Trade Minister Monica Mæland announced plans Thursday evening to greatly reduce the state’s ownership stakes in large Norwegian companies, starting with Telenor and Kongsberg Gruppen. She wants parliamentary permission to cut the state’s holdings in Telenor and Kongsberg from 54 and 50 percent respectively, to 34 percent.
The stock sales could generate as much as NOK 46.6 billion for the state treasury, given Thursday’s closing share prices for each company on the Oslo Stock Exchange. It’s not so much any gains Mæland wants to realize, though, as it is a political desire on the part of the new conservative government coalition to strengthen the private sector and strengthen the individual companies’ ability to make strategic choices.
“I think this can give both Telenor and Kongsberg Gruppen possibilities that they don’t have today,” Mæland told Norwegian Broadcasting (NRK) on the state broadcaster’s nightly newscast Dagsrevyen.
Cutting back on state control
Major state shareholdings in such companies as Telenor, Kongsberg, Statoil, Yara and Norsk Hydro, for example, have long made the state a dominant owner in Norwegian business. That has left other shareholders in a minority position, and, presumably, lessened their shares’ marketability.
Mæland and her fellow government ministers favour more privatization and less state intervention in Norwegian business. She doesn’t worry as much as her predecessors have about a need for the state government to maintain such dominant interests in private company, many of which were previously wholly state-owned.
“At the same time, we think it’s important for the state to continue as an owner in these companies,” Mæland said. “These (Telenor and Kongsberg) are large, international companies that are technological leaders, and which have their headquarters in Norway. We want them to continue to have that, but then it’s enough to own 34 percent (instead of 50 percent of more).”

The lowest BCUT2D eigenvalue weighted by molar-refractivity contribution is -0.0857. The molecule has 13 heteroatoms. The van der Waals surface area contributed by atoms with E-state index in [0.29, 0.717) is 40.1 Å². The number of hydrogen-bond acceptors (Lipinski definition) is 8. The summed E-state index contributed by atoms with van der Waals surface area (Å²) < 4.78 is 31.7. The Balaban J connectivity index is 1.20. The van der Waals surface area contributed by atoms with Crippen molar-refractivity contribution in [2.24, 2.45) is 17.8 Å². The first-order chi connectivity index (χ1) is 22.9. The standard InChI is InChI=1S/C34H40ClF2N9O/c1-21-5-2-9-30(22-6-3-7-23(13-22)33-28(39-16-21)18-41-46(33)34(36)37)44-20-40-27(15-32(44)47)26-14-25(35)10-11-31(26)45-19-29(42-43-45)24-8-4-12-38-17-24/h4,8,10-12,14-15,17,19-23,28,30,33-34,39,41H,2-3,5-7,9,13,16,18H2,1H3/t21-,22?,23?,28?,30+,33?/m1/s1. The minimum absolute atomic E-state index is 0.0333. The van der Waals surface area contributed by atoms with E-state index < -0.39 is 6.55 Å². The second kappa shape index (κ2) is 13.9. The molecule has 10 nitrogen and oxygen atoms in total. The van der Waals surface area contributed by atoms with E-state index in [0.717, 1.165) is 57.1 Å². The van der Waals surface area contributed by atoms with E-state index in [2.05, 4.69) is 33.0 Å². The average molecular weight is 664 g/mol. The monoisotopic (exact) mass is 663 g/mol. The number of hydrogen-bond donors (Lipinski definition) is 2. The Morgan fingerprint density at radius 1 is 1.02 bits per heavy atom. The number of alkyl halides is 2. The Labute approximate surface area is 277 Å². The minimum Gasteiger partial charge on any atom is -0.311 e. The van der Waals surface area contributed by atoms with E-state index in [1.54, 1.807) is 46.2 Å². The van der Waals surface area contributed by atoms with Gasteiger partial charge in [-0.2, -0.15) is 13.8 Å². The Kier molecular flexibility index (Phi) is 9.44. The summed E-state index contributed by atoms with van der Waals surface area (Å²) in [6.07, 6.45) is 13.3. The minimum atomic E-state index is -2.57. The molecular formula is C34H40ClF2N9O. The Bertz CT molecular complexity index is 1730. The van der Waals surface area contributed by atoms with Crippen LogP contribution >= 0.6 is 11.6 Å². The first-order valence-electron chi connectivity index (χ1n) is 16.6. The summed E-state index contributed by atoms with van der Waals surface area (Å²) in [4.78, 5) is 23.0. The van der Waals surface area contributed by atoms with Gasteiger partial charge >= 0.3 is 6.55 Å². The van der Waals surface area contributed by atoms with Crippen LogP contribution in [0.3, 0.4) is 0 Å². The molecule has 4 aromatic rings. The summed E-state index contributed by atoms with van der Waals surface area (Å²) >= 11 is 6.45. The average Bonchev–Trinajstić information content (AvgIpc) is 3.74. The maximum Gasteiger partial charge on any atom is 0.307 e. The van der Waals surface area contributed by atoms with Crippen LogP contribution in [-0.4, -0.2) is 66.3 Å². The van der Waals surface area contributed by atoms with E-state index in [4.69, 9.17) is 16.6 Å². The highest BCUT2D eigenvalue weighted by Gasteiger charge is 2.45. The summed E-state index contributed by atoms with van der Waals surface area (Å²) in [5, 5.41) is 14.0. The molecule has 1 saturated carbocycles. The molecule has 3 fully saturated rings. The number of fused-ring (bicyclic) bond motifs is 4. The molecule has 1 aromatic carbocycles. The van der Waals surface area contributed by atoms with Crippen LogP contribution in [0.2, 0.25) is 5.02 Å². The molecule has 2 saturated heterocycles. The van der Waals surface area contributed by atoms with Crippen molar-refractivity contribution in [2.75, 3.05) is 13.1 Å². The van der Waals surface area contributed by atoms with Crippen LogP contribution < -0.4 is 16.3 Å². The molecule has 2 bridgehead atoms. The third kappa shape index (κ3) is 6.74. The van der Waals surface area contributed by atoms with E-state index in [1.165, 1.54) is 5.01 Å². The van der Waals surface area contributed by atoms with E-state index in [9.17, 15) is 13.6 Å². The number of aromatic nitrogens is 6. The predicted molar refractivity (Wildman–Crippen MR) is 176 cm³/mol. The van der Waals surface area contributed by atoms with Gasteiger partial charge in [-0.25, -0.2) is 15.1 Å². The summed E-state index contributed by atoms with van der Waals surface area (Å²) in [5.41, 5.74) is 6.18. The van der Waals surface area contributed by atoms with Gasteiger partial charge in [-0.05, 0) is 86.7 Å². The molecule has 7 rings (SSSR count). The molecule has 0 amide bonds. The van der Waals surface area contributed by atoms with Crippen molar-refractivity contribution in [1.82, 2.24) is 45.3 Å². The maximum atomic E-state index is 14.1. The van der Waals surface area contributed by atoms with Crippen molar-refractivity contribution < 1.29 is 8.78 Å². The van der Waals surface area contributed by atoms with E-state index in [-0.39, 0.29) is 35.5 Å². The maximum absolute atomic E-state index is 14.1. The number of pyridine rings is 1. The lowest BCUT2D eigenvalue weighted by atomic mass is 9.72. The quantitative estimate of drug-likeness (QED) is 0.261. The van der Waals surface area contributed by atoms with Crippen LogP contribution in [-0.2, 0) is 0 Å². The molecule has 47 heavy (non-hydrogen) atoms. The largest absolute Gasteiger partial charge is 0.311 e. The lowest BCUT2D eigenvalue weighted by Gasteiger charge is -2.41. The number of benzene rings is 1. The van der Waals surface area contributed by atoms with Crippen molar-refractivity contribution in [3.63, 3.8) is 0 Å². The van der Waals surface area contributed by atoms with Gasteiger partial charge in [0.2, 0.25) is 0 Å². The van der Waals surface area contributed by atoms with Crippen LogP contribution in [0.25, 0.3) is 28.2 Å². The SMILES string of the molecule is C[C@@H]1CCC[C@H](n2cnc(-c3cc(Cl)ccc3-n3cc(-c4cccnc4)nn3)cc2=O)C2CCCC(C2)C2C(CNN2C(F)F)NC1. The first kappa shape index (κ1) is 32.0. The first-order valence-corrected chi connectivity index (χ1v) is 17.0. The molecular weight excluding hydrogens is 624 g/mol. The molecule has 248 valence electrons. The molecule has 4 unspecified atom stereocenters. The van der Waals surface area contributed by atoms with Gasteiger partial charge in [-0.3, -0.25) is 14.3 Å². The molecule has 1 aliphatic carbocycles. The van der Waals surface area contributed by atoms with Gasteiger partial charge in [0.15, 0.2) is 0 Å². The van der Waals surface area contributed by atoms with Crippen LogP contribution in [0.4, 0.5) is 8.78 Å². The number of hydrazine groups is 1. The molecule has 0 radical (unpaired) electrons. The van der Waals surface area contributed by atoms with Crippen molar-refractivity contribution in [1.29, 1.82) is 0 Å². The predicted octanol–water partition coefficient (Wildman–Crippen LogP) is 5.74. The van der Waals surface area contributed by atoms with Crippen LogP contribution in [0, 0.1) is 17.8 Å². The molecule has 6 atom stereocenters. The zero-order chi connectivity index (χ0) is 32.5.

‘Not allergic’ to foreign owners
Mæland said the government wants to spread ownership of Norwegian business and told NRK that “we’re not allergic” to international investors. “We want to make it attractive for foreign investors to invest in Norway,” she said.
Her proposal met some immediate opposition, not least from a top official at Norway’s largest confederation of trade unions, LO. “This won’t strengthen private Norwegian ownership,” Hans Christian Gabrielsen of LO told NRK. “This will strengthen large overseas investment funds, American investment funds.”
Gabrielsen also noted that while the state would still hold a significant stake in Telenor and Kongsberg, to ensure the companies’ headquarters would remain in Norway, he noted there is a major difference between majority control of more than 50 percent and minority control with 34 percent. He claimed the government’s proposal was based on political ideology, not on the needs of Norwegian business and Norwegian employees.
Mæland wouldn’t reveal the government’s sell-off plans for other major Norwegian companies. “We’ll make different decisions regarding the various companies,” she said. The state traditionally has held large ownership stakes in companies that control natural resources, are heavily involved in technology or have other businesses considered to be in the state’s interests.